Bloodhound goes from family pet to police K-9
- A Windsor Township couple gave their bloodhound puppy to the Mercer County Sheriff's Department.
- The pooch will track missing people and fugitives.
Andrew and Kristin Barnhart named their bloodhound puppy Flash, sort of as a joke.
"I thought it would be ironic," Andrew Barnhart said. They'd figured he'd be a mellow, dopey pooch.
But the dog, who was born in January 2015, proved the Windsor Township couple wrong — bouncy, energetic and playful, the growing puppy loved bounding around the outdoors.
They loved that about the dog — but ultimately couldn't provide for him. About seven months later, the couple had twin baby boys, and in the months after that, it became clear the family couldn't fulfill the dog's needs.
"He was a high-energy dog," Andrew Barnhart said. "He needed to do more than we could provide for him."
So, with heavy hearts, they made contact with some search-and-rescue groups on Facebook. Can anyone provide a good home for a sweet dog?
That's when the police called.
No, the Red Lion couple hadn't done anything wrong — the Mercer County Sheriff's Office in New Jersey was in the market for another bloodhound, and they wondered if Flash would make a good police K-9.
Off to training: Things moved quickly. Earlier this year, sheriff's detective Michael Restuccia made the 2½-hour trip to the Red Lion area to meet the pooch.
"He spent probably about 2.5 to 3 hours with us one Friday night," Barnhart said.
Flash went with Restuccia in March. Sherrif's office spokesman Ernie Cerino Jr. said Flash — and Restuccia — just now completed a police-dog academy at the bloodhound academy in Cape May, New Jersey. Now a fully trained police K-9, Flash will be tracking down missing people and fugitives.
"For a couple Vienna sausage snacks, this dog will track you for miles," Cerino said. He said he's heard the sensitive noses of a trained bloodhound sometimes have tracked people for more than 100 miles.
He said the purebred bloodhound will serve as a "good-will ambassador" to the community, going to events and helping put a softer, fuzzier face on the force.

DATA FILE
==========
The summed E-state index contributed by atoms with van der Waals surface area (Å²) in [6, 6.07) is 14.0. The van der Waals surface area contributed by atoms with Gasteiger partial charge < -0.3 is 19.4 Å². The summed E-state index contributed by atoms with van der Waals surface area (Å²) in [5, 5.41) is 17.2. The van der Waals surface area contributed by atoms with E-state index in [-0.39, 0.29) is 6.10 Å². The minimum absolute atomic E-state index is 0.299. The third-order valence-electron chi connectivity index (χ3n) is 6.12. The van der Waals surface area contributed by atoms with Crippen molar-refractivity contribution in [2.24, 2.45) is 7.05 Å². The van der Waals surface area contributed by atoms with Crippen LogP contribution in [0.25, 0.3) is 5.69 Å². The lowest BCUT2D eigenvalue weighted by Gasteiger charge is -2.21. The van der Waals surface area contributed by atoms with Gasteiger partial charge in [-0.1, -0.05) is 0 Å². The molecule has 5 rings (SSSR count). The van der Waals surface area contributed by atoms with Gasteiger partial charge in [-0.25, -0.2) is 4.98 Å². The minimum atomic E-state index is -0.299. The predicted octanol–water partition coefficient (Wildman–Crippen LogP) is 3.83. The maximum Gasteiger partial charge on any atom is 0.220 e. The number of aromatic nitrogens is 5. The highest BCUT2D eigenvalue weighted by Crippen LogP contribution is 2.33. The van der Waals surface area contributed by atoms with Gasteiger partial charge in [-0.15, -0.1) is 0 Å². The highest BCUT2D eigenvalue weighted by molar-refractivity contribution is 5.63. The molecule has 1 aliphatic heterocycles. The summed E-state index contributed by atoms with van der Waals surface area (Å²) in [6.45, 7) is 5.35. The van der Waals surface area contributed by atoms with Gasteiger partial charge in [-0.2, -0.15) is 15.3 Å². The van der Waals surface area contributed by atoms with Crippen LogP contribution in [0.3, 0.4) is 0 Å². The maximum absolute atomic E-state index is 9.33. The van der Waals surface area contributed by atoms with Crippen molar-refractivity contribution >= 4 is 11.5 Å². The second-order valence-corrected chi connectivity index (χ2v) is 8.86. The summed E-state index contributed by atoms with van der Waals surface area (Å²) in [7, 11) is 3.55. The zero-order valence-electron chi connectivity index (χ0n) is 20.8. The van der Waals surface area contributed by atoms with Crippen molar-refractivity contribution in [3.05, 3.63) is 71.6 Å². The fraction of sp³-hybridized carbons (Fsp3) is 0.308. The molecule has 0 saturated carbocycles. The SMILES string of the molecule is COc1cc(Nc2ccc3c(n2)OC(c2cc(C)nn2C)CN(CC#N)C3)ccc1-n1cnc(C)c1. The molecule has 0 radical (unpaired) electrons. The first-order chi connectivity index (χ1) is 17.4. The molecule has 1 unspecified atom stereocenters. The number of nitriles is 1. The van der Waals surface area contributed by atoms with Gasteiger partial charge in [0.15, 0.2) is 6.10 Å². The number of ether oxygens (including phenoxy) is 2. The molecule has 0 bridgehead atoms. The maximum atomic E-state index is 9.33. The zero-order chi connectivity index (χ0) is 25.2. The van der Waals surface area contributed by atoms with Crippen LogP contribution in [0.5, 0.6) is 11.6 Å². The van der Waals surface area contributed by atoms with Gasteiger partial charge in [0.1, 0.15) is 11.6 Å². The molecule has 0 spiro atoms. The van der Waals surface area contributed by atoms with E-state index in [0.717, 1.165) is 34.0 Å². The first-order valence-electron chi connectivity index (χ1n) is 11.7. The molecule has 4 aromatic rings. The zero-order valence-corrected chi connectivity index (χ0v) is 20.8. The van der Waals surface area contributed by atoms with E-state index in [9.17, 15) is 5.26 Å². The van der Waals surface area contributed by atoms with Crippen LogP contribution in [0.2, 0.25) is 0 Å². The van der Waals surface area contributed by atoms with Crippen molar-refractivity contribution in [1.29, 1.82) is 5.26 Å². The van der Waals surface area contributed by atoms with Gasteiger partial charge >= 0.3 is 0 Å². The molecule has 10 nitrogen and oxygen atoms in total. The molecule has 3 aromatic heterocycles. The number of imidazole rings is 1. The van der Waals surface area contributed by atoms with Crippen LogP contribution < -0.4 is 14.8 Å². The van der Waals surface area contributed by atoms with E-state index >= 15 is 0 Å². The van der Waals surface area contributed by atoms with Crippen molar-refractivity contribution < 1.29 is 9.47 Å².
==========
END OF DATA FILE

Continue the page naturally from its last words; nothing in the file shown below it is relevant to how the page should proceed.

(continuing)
He said the detective, whom Cerino described as a veteran officer, is great with dogs. Restuccia's family already has for pets a retired police K-9 and a dachshund who, to Cerino's knowledge, had never taken down any criminals.
Visiting privileges: Barnhart said the detective has kept the York County family up to date on how Flash is doing.
"We get weekly updates from Mike (Restuccia)," he said. "He’s a class act."
Barnhart said his work will take him up into that area in September; the family plans to go up and hang with Flash, as Restuccia said they always will be allowed to do.
"He’s part of the family," Barnhart said. "He always will be."
He said the dog loved the twin boys, A.J. and Roman, who will have their first birthday in August.
"He has a wonderful personality," Andrew Barnhart said of the pooch. "He was definitely their protector."
Cerino said the sheriff's department already had one bloodhound — Maverick — but they wanted to add another jowled officer.
"We needed to add to our force," he said.
Mercer County Sheriff John A. Kemler's deputies cover the county that contains Trenton and Princeton. Much like the York County Sheriff's Office, the Mercer County Sheriff's Office is responsible for the security of county buildings, tracking down fugitives and providing various services to the local police departments around the county.
"This dog is likely going to save someone’s life someday," Cerino said.